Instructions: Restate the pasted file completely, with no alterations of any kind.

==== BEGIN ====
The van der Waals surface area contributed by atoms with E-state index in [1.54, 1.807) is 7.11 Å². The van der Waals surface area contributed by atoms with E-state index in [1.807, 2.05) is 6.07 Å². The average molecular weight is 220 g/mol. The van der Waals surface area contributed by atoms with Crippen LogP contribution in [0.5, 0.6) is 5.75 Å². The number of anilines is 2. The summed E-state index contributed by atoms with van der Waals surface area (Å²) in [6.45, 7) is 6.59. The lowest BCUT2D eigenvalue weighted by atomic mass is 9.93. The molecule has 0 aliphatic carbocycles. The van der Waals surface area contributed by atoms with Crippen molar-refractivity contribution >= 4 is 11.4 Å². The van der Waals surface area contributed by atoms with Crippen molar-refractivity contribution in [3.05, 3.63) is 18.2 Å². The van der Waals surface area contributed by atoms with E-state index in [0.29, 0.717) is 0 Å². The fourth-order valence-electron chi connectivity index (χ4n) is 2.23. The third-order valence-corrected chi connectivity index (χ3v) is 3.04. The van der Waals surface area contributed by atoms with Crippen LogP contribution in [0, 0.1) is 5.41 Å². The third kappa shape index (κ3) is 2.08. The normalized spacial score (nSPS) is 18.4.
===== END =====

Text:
The van der Waals surface area contributed by atoms with E-state index in [1.54, 1.807) is 7.11 Å². The van der Waals surface area contributed by atoms with E-state index in [1.807, 2.05) is 6.07 Å². The average molecular weight is 220 g/mol. The van der Waals surface area contributed by atoms with Crippen LogP contribution in [0.5, 0.6) is 5.75 Å². The number of anilines is 2. The summed E-state index contributed by atoms with van der Waals surface area (Å²) in [6.45, 7) is 6.59. The lowest BCUT2D eigenvalue weighted by atomic mass is 9.93. The molecule has 0 aliphatic carbocycles. The van der Waals surface area contributed by atoms with Crippen molar-refractivity contribution >= 4 is 11.4 Å². The van der Waals surface area contributed by atoms with Crippen molar-refractivity contribution in [3.05, 3.63) is 18.2 Å². The van der Waals surface area contributed by atoms with E-state index in [0.29, 0.717) is 0 Å². The fourth-order valence-electron chi connectivity index (χ4n) is 2.23. The third-order valence-corrected chi connectivity index (χ3v) is 3.04. The van der Waals surface area contributed by atoms with Crippen LogP contribution in [0, 0.1) is 5.41 Å². The third kappa shape index (κ3) is 2.08. The normalized spacial score (nSPS) is 18.4.